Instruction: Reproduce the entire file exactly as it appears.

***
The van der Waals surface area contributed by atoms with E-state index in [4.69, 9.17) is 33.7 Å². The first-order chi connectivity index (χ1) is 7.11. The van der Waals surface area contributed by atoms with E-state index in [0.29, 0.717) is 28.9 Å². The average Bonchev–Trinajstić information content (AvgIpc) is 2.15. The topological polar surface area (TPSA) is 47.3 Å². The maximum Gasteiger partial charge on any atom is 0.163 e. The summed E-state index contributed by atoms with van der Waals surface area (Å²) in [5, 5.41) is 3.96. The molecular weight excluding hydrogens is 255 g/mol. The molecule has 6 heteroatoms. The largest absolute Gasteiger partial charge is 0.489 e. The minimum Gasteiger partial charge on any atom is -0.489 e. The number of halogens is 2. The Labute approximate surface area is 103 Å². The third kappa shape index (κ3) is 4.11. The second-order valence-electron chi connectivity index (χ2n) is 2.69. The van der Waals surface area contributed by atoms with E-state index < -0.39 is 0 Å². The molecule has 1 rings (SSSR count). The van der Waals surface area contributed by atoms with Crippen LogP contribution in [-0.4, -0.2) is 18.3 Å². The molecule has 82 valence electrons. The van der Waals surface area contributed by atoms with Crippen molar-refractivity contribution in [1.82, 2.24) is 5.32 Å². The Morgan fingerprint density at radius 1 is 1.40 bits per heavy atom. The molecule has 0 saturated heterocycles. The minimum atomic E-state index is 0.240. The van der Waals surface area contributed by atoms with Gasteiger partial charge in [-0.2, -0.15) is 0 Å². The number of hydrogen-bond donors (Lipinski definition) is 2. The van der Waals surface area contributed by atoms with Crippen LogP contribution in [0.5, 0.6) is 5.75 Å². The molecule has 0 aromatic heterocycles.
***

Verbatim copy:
The van der Waals surface area contributed by atoms with E-state index in [4.69, 9.17) is 33.7 Å². The first-order chi connectivity index (χ1) is 7.11. The van der Waals surface area contributed by atoms with E-state index in [0.29, 0.717) is 28.9 Å². The average Bonchev–Trinajstić information content (AvgIpc) is 2.15. The topological polar surface area (TPSA) is 47.3 Å². The maximum Gasteiger partial charge on any atom is 0.163 e. The summed E-state index contributed by atoms with van der Waals surface area (Å²) in [5, 5.41) is 3.96. The molecular weight excluding hydrogens is 255 g/mol. The molecule has 6 heteroatoms. The largest absolute Gasteiger partial charge is 0.489 e. The minimum Gasteiger partial charge on any atom is -0.489 e. The number of halogens is 2. The Labute approximate surface area is 103 Å². The third kappa shape index (κ3) is 4.11. The second-order valence-electron chi connectivity index (χ2n) is 2.69. The van der Waals surface area contributed by atoms with E-state index < -0.39 is 0 Å². The molecule has 1 rings (SSSR count). The van der Waals surface area contributed by atoms with Crippen LogP contribution in [-0.4, -0.2) is 18.3 Å². The molecule has 82 valence electrons. The van der Waals surface area contributed by atoms with Crippen molar-refractivity contribution in [1.82, 2.24) is 5.32 Å². The Morgan fingerprint density at radius 1 is 1.40 bits per heavy atom. The molecule has 0 saturated heterocycles. The minimum atomic E-state index is 0.240. The van der Waals surface area contributed by atoms with Gasteiger partial charge in [-0.2, -0.15) is 0 Å². The number of hydrogen-bond donors (Lipinski definition) is 2. The van der Waals surface area contributed by atoms with Crippen LogP contribution in [0.5, 0.6) is 5.75 Å². The molecule has 0 aromatic heterocycles.